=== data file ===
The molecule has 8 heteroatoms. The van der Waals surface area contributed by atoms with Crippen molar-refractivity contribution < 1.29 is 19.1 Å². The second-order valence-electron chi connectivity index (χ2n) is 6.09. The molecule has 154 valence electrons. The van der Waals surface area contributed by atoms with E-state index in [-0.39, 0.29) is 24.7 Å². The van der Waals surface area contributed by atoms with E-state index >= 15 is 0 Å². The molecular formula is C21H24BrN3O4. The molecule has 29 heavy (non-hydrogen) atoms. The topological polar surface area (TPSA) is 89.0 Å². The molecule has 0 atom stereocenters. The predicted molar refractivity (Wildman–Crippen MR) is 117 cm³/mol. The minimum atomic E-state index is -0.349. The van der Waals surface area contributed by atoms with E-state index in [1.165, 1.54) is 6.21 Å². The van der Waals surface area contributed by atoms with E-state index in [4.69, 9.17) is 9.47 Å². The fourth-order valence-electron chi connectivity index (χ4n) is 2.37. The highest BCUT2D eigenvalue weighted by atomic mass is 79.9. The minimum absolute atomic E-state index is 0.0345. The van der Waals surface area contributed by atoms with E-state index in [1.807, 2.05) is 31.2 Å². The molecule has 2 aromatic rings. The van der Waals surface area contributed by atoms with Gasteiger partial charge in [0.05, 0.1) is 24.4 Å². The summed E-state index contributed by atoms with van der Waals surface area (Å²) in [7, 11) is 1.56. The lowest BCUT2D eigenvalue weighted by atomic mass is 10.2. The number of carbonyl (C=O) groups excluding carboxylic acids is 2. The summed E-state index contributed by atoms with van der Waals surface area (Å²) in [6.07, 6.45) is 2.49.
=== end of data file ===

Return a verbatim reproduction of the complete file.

The molecule has 8 heteroatoms. The van der Waals surface area contributed by atoms with Crippen molar-refractivity contribution < 1.29 is 19.1 Å². The second-order valence-electron chi connectivity index (χ2n) is 6.09. The molecule has 154 valence electrons. The van der Waals surface area contributed by atoms with E-state index in [-0.39, 0.29) is 24.7 Å². The van der Waals surface area contributed by atoms with E-state index >= 15 is 0 Å². The molecular formula is C21H24BrN3O4. The molecule has 29 heavy (non-hydrogen) atoms. The topological polar surface area (TPSA) is 89.0 Å². The molecule has 0 atom stereocenters. The predicted molar refractivity (Wildman–Crippen MR) is 117 cm³/mol. The minimum atomic E-state index is -0.349. The van der Waals surface area contributed by atoms with E-state index in [1.165, 1.54) is 6.21 Å². The van der Waals surface area contributed by atoms with E-state index in [4.69, 9.17) is 9.47 Å². The fourth-order valence-electron chi connectivity index (χ4n) is 2.37. The highest BCUT2D eigenvalue weighted by atomic mass is 79.9. The minimum absolute atomic E-state index is 0.0345. The van der Waals surface area contributed by atoms with E-state index in [1.807, 2.05) is 31.2 Å². The molecule has 2 aromatic rings. The van der Waals surface area contributed by atoms with Gasteiger partial charge in [0.05, 0.1) is 24.4 Å². The summed E-state index contributed by atoms with van der Waals surface area (Å²) in [7, 11) is 1.56. The lowest BCUT2D eigenvalue weighted by atomic mass is 10.2. The number of carbonyl (C=O) groups excluding carboxylic acids is 2. The summed E-state index contributed by atoms with van der Waals surface area (Å²) in [6.07, 6.45) is 2.49.